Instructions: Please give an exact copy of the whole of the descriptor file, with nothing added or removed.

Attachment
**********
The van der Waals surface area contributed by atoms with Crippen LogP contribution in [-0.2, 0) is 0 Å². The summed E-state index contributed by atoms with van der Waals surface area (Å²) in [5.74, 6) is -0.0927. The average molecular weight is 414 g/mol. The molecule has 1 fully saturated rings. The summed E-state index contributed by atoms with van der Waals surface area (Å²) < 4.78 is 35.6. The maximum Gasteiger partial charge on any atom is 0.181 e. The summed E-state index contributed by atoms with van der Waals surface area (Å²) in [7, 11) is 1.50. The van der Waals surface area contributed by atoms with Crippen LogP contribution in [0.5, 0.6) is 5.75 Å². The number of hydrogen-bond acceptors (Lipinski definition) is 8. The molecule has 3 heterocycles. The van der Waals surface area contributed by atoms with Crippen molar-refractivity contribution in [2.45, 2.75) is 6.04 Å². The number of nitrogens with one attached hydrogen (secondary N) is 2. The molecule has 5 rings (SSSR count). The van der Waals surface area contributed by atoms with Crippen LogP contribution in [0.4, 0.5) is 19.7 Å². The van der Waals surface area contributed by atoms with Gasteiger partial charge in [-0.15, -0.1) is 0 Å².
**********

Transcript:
The van der Waals surface area contributed by atoms with Crippen LogP contribution in [-0.2, 0) is 0 Å². The summed E-state index contributed by atoms with van der Waals surface area (Å²) in [5.74, 6) is -0.0927. The average molecular weight is 414 g/mol. The molecule has 1 fully saturated rings. The summed E-state index contributed by atoms with van der Waals surface area (Å²) < 4.78 is 35.6. The maximum Gasteiger partial charge on any atom is 0.181 e. The summed E-state index contributed by atoms with van der Waals surface area (Å²) in [7, 11) is 1.50. The van der Waals surface area contributed by atoms with Crippen LogP contribution in [0.5, 0.6) is 5.75 Å². The number of hydrogen-bond acceptors (Lipinski definition) is 8. The molecule has 3 heterocycles. The van der Waals surface area contributed by atoms with Crippen molar-refractivity contribution in [2.45, 2.75) is 6.04 Å². The number of nitrogens with one attached hydrogen (secondary N) is 2. The molecule has 5 rings (SSSR count). The van der Waals surface area contributed by atoms with Crippen LogP contribution in [0.4, 0.5) is 19.7 Å². The van der Waals surface area contributed by atoms with Gasteiger partial charge in [-0.15, -0.1) is 0 Å².